Don’t Terrorize Pakistan, Its Government Only Wants To Talk

Pakistan’s Prime Minister Nawaz Sharif decided to combat terrorism in his country the same way he tackled skyrocketing inflation – by doing nothing.


Pakistan’s Prime Minister Nawaz Sharif decided to combat terrorism in his country the same way he tackled skyrocketing inflation – by doing nothing.

During his speech on terrorism in Pakistan to the National Assembly, he constituted a four-member team to negotiate with the dreaded Tehreek-e-Taliban Pakistan (TTP) to give “peace another chance”.

Any bets on how many of them are going to return with their heads?

The prime minister started off on the front foot by saying that the situation won’t be tolerated anymore and the country cannot be held hostage by terrorists. Most people in Pakistan would agree with this statement.  

The unfortunate souls who lost loved ones in TTP-orchestrated suicide attacks could probably hear the sounds of war drums beating when the prime minister declared a “clear stance” on terrorism.

He told the members of parliament that all stakeholders and political parties had been consulted and it was “time to reveal the government’s plan of action”.

Taking the recent spate of terror attacks into consideration, the prime minister’s speech was surely heading towards its logical conclusion - the announcement of a military operation. “It is the government’s responsibility to protect the masses,” he said.

So far, so good.

“Nobody should be allowed to raise a hand against the respect, property and safety of the Pakistani people. The country is in the grip of terrorism. Citizens and our children are being killed on the street. Terror reigns supreme.”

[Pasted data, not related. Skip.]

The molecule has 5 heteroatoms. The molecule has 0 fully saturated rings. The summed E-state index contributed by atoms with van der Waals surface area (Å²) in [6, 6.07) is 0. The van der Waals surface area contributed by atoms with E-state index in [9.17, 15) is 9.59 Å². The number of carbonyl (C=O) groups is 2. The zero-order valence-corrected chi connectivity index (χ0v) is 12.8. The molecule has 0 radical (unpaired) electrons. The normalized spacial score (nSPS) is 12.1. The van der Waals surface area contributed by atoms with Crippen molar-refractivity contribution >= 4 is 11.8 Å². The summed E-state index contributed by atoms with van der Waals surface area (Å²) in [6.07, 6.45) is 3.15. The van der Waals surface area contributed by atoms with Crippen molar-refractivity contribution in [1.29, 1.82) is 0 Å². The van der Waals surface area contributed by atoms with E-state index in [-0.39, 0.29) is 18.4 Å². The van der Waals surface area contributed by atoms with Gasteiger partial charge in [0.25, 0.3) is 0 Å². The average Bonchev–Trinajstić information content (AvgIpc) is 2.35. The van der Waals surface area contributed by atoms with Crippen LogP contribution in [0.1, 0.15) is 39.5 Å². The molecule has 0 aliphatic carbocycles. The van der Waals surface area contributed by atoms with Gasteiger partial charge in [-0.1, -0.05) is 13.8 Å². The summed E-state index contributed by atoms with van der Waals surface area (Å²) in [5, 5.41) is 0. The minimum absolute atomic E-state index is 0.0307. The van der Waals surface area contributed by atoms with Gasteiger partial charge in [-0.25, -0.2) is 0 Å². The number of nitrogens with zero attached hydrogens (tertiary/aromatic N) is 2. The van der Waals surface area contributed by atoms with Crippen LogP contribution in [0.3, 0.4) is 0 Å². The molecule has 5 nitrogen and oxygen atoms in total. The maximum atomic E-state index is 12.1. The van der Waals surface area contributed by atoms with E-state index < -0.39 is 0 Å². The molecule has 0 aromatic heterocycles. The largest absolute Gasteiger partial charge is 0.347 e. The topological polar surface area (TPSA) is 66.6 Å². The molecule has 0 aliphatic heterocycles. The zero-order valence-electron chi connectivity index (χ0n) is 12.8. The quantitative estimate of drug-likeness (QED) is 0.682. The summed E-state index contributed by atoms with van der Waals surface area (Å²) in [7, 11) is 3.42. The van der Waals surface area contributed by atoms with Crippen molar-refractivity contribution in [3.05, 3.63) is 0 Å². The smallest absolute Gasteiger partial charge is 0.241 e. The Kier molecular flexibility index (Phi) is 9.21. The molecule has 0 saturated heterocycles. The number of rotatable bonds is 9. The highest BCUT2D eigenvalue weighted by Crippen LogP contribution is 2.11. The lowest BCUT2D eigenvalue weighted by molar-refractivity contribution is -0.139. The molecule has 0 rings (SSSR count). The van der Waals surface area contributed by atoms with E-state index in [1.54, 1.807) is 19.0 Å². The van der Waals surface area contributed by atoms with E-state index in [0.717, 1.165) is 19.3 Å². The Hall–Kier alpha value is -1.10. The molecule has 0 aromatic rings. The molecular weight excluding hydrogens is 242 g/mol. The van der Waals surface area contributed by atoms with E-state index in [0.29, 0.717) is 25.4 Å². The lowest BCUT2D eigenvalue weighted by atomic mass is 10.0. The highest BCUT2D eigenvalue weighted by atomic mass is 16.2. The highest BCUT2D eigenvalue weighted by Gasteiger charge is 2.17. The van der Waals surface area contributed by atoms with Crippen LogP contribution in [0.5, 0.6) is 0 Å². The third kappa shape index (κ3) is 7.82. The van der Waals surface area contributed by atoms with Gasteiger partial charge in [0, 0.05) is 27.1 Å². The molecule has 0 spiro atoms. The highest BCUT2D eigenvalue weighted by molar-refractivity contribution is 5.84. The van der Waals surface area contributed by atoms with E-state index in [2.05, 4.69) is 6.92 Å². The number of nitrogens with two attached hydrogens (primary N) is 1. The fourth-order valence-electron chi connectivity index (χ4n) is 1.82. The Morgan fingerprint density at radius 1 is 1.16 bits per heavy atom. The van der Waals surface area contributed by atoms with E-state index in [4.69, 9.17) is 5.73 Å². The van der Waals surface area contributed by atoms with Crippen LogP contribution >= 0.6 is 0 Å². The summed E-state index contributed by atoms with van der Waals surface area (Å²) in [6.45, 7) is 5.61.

“Despite everything, we offered peace talks earlier. What was the reason for this dialogue? It was to ensure that the militants stop playing with the lives of innocents,” said the prime minister. “However, they refused and killed Major General Sanaullah Niazi and other army officers instead.”

Sharif seemed to understand the desperation of the people who voted him into power and his army. He would, unquestionably, leave no stone unturned to defeat the enemy that terrorized his country and orphaned thousands.

The prime minister even talked about the Peshawar church bombings of 2013 and 15-year-old Aitzaz Ahsan, whose heroics saved around 1,000 schoolchildren from a suicide bomber.

So what is the government’s grand plan to eliminate a force that can only be called an enemy of the whole of Pakistan? Surgical sir strikes? Ground action against militants?

Nope. Sharif wants to offer the militants another chance to negotiate peace and lay down their arms “despite the bitter experiences of the past.” He also called for an immediate halt to acts of terrorism.

Perhaps someone failed to inform Sharif that the TTP attacked the Pakistan Rangers in Karachi on the very same day of his address to the National Assembly.

Before concluding his speech, the Pakistani prime minister said that the country cannot bear to pick up the dead bodies of its children any longer, but this statement itself leaves one wondering how many more innocent people will perish before the government realizes that talks have failed.

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